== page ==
Announcement Announcement Module
No announcement yet.
Spring Integration Testing Questions Page Title Module
Move Remove Collapse
Conversation Detail Module
  • Filter
  • Time
  • Show
Clear All
new posts

  • Spring Integration Testing Questions

    I have a few questions regarding unit/mock/end-to-end testing with Spring Integration.

    As some background, the context is configured right now with bridges in a "default" profile connecting different units of work within the flow as well as the components that integrate with external systems. For unit testing, a "test" profile is used that just defines queues for the different units of work within the flow, so the messages can be intercepted and interrogated. The "test" profile also contains service activators that act as mock components.

    1) What is the best way to mock various Spring Integration components since many of the gateways are actually made up of two different components? I solved this by creating service activators for each component I wanted to mock. Is this a good/recommended approach? Is there a better way?

    2) How can I mock components that are in a chain and easily swap them in and out depending on whether I'm doing unit/integration testing? I found this challenging because components in a chain do not have an input/output channel. If I wanted to mock a component in a chain, it seems like I would have to mock the entire chain. There can potentially be many steps in the chain, so a lot of the configuration would go untested. Does anyone have any recommendations?

    3) Is there a good way to add unit integration tests into this approach? In order to add unit tests that integrate with external systems, I would have to add yet another profile that defines queues for intercepting messages, as well as all the components that integrate with external systems. Taking this approach there is a lot of duplication in the configuration. Is there any better/recommended way to tackle this?


  • #2
    Well, it depends on what exactly are you testing.
    For example; In question #1 you are talking about creating special Service Activators to mock the endpoint of some flow. If I understand correctly you may have some different endpoint in production, but for test you use some dummy SA. That's fine and is a good approach, but for what? When we develop Spring Integration we use this approach a lot, but that is because we are testing and ensuring that our Message dispatching strategies work by validating that the Message reaches a particular endpoint. Once that is tested and validated we present it to you (the user) as the contract that we expect you to rely on . Of course you can re-test it, but my point is that you are essentially re-testing what's already been tested by the framework.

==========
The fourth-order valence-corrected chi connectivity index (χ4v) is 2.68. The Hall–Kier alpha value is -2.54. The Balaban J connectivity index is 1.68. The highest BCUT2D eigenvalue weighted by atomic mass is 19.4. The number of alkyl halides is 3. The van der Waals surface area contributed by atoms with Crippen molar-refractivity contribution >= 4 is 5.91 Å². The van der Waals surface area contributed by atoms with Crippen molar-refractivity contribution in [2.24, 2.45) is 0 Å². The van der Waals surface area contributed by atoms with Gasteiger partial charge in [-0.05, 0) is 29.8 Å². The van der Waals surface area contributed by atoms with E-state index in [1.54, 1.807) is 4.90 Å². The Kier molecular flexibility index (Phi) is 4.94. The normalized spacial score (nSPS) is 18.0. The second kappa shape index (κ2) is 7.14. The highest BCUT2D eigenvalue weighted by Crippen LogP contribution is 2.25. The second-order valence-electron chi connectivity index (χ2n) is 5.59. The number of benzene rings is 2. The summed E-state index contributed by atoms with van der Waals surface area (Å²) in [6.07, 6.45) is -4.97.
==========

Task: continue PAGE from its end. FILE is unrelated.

Remember each EIP component has a contract of its own. For example if you implementing a Message Filter the contract is that it MUST return boolean; If you implementing a Message Transformer it MUST return non-NULL value etc. So what you should be testing is that your custom components are in compliance with such contract. Once you've validated that they are you are then at the mercy of the framework since Message dispatching, conversion etc are performed by the framework and therefore testing it would be an overkill unless you found that the framework does NOT do what it promises within the scope of a particular EIP contract and such test proves it and would also constitute a missing scenario in our test suites which we would gladly accept into the framework.

    So in the end I would not be unit testing the entire flows. What I would recommend is this.
    1. Whenever you write any code for a particular endpoint make sure that it returns what is required by the EIP pattern contract thru Unit tests
    2. Have a separate Integration test suite which is hooked up to the real environment to validate that your message flows perform a business function you expect.

    Basically think of separation of responsibilities. If you are using the framework you have to assume that the promised functionality has been tested and therefore you can rely on it. And we do have a very good test coverage. . . i'd say on average 85-95%, but then again - bugs do happen and that is when some mock test from you (the user) would help us to quickly determine where the bug is and fix it.

    Hope that helps